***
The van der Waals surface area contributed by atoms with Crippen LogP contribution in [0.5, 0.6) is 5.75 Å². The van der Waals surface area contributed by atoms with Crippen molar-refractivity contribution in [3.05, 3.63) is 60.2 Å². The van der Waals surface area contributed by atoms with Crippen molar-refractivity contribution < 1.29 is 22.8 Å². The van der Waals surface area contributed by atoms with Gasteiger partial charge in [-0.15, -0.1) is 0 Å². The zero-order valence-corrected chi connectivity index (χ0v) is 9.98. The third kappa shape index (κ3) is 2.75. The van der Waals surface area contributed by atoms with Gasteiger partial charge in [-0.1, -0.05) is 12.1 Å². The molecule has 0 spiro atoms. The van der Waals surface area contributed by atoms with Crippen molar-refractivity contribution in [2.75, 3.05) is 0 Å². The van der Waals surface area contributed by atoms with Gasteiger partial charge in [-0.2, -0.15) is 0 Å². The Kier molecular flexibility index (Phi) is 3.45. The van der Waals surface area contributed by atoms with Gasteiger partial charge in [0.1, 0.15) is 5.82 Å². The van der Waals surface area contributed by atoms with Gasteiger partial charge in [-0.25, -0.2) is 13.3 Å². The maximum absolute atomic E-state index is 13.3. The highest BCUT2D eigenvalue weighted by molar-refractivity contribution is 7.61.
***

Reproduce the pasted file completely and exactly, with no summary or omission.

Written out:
The van der Waals surface area contributed by atoms with Crippen LogP contribution in [0.5, 0.6) is 5.75 Å². The van der Waals surface area contributed by atoms with Crippen molar-refractivity contribution in [3.05, 3.63) is 60.2 Å². The van der Waals surface area contributed by atoms with Crippen molar-refractivity contribution < 1.29 is 22.8 Å². The van der Waals surface area contributed by atoms with Gasteiger partial charge in [-0.15, -0.1) is 0 Å². The zero-order valence-corrected chi connectivity index (χ0v) is 9.98. The third kappa shape index (κ3) is 2.75. The van der Waals surface area contributed by atoms with Gasteiger partial charge in [-0.1, -0.05) is 12.1 Å². The molecule has 0 spiro atoms. The van der Waals surface area contributed by atoms with Crippen molar-refractivity contribution in [2.75, 3.05) is 0 Å². The van der Waals surface area contributed by atoms with Gasteiger partial charge in [-0.2, -0.15) is 0 Å². The Kier molecular flexibility index (Phi) is 3.45. The van der Waals surface area contributed by atoms with Gasteiger partial charge in [0.1, 0.15) is 5.82 Å². The van der Waals surface area contributed by atoms with Gasteiger partial charge in [-0.25, -0.2) is 13.3 Å². The maximum absolute atomic E-state index is 13.3. The highest BCUT2D eigenvalue weighted by molar-refractivity contribution is 7.61.